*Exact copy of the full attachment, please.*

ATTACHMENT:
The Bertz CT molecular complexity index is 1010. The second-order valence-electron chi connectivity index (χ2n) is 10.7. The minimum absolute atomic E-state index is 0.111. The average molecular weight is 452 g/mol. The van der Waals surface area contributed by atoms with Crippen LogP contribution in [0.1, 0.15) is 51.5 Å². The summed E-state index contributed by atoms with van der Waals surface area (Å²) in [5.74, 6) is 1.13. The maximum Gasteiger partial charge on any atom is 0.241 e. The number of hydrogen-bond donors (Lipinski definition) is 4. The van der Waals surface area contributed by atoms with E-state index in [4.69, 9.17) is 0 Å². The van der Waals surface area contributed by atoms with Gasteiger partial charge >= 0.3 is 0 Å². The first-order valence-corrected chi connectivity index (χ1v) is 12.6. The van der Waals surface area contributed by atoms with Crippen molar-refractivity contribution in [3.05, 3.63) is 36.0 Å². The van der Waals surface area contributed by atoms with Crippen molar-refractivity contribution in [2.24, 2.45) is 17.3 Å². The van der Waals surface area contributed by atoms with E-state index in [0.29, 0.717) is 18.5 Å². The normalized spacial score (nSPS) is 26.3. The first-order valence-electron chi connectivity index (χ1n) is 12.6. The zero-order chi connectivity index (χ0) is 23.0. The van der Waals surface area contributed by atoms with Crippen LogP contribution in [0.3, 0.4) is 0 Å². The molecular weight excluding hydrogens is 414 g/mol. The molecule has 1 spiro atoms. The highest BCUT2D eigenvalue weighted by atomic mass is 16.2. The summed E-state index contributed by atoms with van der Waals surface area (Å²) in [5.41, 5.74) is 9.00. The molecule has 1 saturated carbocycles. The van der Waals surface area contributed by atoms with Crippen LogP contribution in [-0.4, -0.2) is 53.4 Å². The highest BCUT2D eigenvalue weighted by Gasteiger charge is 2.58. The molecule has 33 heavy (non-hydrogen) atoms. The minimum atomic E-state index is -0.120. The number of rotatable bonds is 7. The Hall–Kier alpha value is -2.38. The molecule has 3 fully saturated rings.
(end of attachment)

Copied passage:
The Bertz CT molecular complexity index is 1010. The second-order valence-electron chi connectivity index (χ2n) is 10.7. The minimum absolute atomic E-state index is 0.111. The average molecular weight is 452 g/mol. The van der Waals surface area contributed by atoms with Crippen LogP contribution in [0.1, 0.15) is 51.5 Å². The summed E-state index contributed by atoms with van der Waals surface area (Å²) in [5.74, 6) is 1.13. The maximum Gasteiger partial charge on any atom is 0.241 e. The number of hydrogen-bond donors (Lipinski definition) is 4. The van der Waals surface area contributed by atoms with E-state index in [4.69, 9.17) is 0 Å². The van der Waals surface area contributed by atoms with Gasteiger partial charge >= 0.3 is 0 Å². The first-order valence-corrected chi connectivity index (χ1v) is 12.6. The van der Waals surface area contributed by atoms with Crippen molar-refractivity contribution in [3.05, 3.63) is 36.0 Å². The van der Waals surface area contributed by atoms with Crippen molar-refractivity contribution in [2.24, 2.45) is 17.3 Å². The van der Waals surface area contributed by atoms with E-state index in [0.29, 0.717) is 18.5 Å². The normalized spacial score (nSPS) is 26.3. The first-order valence-electron chi connectivity index (χ1n) is 12.6. The zero-order chi connectivity index (χ0) is 23.0. The van der Waals surface area contributed by atoms with Crippen LogP contribution in [0.3, 0.4) is 0 Å². The molecular weight excluding hydrogens is 414 g/mol. The molecule has 1 spiro atoms. The highest BCUT2D eigenvalue weighted by atomic mass is 16.2. The summed E-state index contributed by atoms with van der Waals surface area (Å²) in [5.41, 5.74) is 9.00. The molecule has 1 saturated carbocycles. The van der Waals surface area contributed by atoms with Crippen LogP contribution in [-0.4, -0.2) is 53.4 Å². The highest BCUT2D eigenvalue weighted by Gasteiger charge is 2.58. The molecule has 33 heavy (non-hydrogen) atoms. The minimum atomic E-state index is -0.120. The number of rotatable bonds is 7. The Hall–Kier alpha value is -2.38. The molecule has 3 fully saturated rings.